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  • Christie Pearl, LMHC, LPC

Why ACOAs struggle with career decisions

Updated: Oct 24, 2022

We all struggle from time to time with decision fatigue, especially if you’re running a business. Sometimes it’s hard to decide what to wear that day or what to have for dinner. With all the information coming at us on any given day, it can get exhausting. This is why some entrepreneurs remove certain decisions from their day, such as deciding to wear the same thing every day, like Steve Jobs with his black turtleneck and jeans or President Obama with his blue suits. But what about big decisions, like your career? Making career decisions can be hard to navigate for many people, but it can be especially difficult for Adult Children of Alcoholics and Dysfunctional Families (ACOAs). But why is that? What about being an ACOA makes career decisions more difficult? Here are 3 reasons why career decisions are hard for ACOAs:

1. You don’t know what you want

Being an ACOA means you have probably developed a strong tendency to notice other people’s thoughts, feelings and preferences more than your own. This skill helped you stay aware of your environment so that you could react however you needed to at the time. However, as an adult this survival skill no longer serves you because it interferes with your ability to know what you like because you’re so used to worrying about what other people prefer. You also might not have ever had someone reflect back to you what you are good at, so you might wonder about what your skills or strengths are. Or you weren’t allowed to have fun, play or experiment, so you might struggle to identify things you enjoy.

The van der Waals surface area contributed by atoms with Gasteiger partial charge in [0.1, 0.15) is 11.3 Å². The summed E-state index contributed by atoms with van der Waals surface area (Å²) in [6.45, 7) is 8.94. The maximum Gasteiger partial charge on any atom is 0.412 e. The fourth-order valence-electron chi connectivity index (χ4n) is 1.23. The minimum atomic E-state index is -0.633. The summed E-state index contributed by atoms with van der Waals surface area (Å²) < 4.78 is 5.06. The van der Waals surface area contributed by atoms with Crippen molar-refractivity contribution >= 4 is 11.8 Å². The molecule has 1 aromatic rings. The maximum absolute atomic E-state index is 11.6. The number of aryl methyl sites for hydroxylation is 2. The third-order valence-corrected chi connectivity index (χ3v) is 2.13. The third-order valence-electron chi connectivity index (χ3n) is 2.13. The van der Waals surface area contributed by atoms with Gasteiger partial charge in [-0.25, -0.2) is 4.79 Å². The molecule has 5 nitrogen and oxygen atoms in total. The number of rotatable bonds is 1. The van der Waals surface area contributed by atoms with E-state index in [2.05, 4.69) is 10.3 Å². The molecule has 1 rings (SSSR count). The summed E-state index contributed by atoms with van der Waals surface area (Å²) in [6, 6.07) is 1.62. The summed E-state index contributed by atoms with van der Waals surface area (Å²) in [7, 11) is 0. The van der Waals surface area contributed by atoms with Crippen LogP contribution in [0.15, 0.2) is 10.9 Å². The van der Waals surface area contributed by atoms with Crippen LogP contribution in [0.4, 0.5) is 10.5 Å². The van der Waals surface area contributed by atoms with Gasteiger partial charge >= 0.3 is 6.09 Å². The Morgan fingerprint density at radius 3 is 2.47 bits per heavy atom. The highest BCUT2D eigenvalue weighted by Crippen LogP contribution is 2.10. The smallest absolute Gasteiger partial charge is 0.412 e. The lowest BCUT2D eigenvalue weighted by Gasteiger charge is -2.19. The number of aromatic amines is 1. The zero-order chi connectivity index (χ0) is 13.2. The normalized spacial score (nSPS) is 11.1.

2. You never saw decisions being made

If you were to run a movie of your childhood in your mind and hit “pause” on each scene where big changes or events were happening in your family, what would you see? How were decisions modeled? Do you notice any themes? For example, if you never actually saw decisions being made, you might have magical thinking about how they happen, i.e. you might think things “just happen.” Or maybe decisions were associated with fear or secrecy or impulsivity in your family. If you didn’t have a healthy model for how decisions are made, it is very difficult to know how to approach complex decisions as an adult. 3. You feel safer having a lot of options

Choosing a career means committing to something and excluding other possibilities, at least for the time being. When you grow up in a chaotic or emotionally unstable environment, it can feel unconsciously safer to have a lot of options. It’s almost like your nervous system is always looking for the “Exit” sign, so you might notice a feeling of resistance to commitment, even to a career path. Additionally, making a choice means you are proactively asserting yourself, which can be very difficult for ACOAs. Adult Children are often used to being reactive to others, as opposed to being active participants in their own lives. Even though ACOAs can struggle with career choices at times, they can also learn to move out of these old survival strategies from the past and into more life-giving patterns in the present. My blessing for you is that you would be able to take a step on the path toward the work that your true self was made to do.


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